Project HELP: Refugees -- Stories of Those Who Help

Fondra Magee works with refugees in Washington.

In Mission Friends we have shared the stories of missionaries who work with refugees, both in North America and internationally. We also want to share the stories of people who help refugees in their own communities, whether through their church, job position, or a community organization. Their stories will inspire you, and also give ideas about ways we can help within our own communities.

First up, we share about Fondra Magee, a school counselor at a public elementary school in the inner city of Spokane, Washington. The school is very diverse. Fifteen languages are spoken in Fondra's school, and 77 languages are spoken throughout the school district. Many of these languages are spoken by refugee children.

I first met Fondra as the Utah/Idaho WMU president, and then came to learn of her work with refugees. Fondra has a wealth of insight to share, so I asked Fondra several questions related to her work with refugees:

How do you work with refugees in the school setting?

Fondra: I often counsel refugee students on a myriad of issues related to their displacement, in addition to normal development challenges. Parents of these students also need emotional support and encouragement.

Many refugee children come to America knowing no English or very little, but they pick up on the language much more quickly than their parents. The children often assume the role of interpreter. They may be asked to read all the mail and decide what pieces of mail are important. They often assist in paying the bills. They may even have to interpret for parents at crisis times with a physician, at a bank, or with authorities. These acculturation differences create challenges at home, put added stress on children, and may also lead to parents feeling ineffective as their role has changed and diminished.

As children become more adapted to a culture other than their own, this can cause conflict in the home with youth feeling like they don’t quite belong to either the culture of their U.S. peers or the culture of their parents. Both parents and students can display struggles with identity and feelings of isolation. I work with students and families on these issues, if they are willing.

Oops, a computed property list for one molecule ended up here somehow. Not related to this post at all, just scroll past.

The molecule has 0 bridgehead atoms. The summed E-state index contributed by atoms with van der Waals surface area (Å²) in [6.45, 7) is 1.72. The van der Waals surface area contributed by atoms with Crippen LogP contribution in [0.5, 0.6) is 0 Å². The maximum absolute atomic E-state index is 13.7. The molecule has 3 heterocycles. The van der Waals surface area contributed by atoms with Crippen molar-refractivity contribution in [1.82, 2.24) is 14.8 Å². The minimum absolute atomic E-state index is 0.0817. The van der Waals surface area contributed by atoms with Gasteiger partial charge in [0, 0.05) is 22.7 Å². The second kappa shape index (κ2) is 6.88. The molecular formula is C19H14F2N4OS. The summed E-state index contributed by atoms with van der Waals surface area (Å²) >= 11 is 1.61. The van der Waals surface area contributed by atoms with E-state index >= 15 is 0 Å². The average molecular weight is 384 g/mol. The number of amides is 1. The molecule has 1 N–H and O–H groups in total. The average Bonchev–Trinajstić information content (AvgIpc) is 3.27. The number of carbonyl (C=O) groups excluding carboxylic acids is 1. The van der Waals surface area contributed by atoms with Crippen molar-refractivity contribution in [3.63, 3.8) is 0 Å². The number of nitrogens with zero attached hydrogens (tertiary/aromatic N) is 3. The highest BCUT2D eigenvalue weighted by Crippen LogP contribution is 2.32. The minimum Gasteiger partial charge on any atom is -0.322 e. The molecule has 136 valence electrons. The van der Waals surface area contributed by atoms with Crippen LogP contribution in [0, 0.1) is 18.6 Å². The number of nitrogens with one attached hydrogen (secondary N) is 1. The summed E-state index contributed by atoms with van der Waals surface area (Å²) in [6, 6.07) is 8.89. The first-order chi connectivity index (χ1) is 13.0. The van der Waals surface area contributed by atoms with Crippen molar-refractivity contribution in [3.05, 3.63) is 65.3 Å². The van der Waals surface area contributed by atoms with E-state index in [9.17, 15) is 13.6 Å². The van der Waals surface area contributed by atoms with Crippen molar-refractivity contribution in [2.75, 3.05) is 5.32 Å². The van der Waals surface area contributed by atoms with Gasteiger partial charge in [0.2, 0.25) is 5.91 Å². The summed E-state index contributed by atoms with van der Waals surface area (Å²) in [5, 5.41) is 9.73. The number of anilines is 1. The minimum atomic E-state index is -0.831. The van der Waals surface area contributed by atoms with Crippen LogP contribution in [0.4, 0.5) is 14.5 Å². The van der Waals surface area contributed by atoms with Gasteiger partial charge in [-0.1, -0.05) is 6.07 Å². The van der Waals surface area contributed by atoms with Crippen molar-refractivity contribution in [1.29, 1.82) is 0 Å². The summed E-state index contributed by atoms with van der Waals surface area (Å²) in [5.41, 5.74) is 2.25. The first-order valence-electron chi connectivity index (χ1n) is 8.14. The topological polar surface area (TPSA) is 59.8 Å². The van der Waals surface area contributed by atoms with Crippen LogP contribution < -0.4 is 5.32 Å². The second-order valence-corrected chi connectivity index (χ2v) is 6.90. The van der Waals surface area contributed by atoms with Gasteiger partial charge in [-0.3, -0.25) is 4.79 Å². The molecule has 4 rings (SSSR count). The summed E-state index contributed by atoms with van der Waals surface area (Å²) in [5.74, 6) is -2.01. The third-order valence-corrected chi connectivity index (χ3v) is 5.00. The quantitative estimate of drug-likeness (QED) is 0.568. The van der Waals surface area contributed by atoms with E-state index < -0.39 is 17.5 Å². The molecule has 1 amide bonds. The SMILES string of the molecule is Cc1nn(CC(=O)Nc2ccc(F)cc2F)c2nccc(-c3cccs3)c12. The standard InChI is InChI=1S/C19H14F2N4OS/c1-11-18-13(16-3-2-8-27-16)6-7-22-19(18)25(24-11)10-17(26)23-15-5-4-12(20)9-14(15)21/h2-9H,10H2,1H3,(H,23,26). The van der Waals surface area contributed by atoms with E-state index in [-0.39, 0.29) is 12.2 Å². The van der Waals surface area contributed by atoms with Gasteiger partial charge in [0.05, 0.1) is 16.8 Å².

In addition to counseling refugee students and their families, we have support personnel in my school, including myself, who help these families with resources. Starting and adjusting to life in the United States brings extraordinary stress and upheaval. Refugees have very limited monetary resources and must find a job quickly to survive. They must learn to speak English and navigate a difficult and foreign system of paying bills, taking public transportation, buying groceries, and making doctor appointments. These routine tasks can look quite different in the U.S. than in their native country.

These new refugees almost always live in poverty as is the case of the families in my school. They struggle with how to pay rent, pay bills, and provide for their families. There is very little, if any, social networking among refugees to find resources.

As a school counselor, I can help connect refugee families with some of the resources and support services needed such as English as Second Language classes, citizenship classes, employment support, and other resources.

What is one thing you've been surprised to learn about refugees?

Fondra: The most surprising thing I have learned from the refugee families is the absolute importance on relationship over everything else. Mainstream U.S. view tends to treat "tasks" as more important and we often put things before people. Other cultures value relationships as the most important thing. I have learned so incredibly much from the beautiful refugee families I have worked with and this is, by far, the most important lesson they have taught me.

More than what I can "do" to help them, is building a respectful that shows that I am curious and genuinely interested in the INDIVIDUAL. While it is important that I try to understand the trauma and challenges they have faced as they tell their story, it is also so important to gain an understanding of this individual that goes beyond their refugee experiences.

Being a refugee is not their only story. They are mothers, fathers, brothers, athletes, musicians, and so much more. I can find myself, if I am not careful, feeling pity or sorrow because of their refugee story and that is not helpful nor what they need. They are not a project and I am not their savior.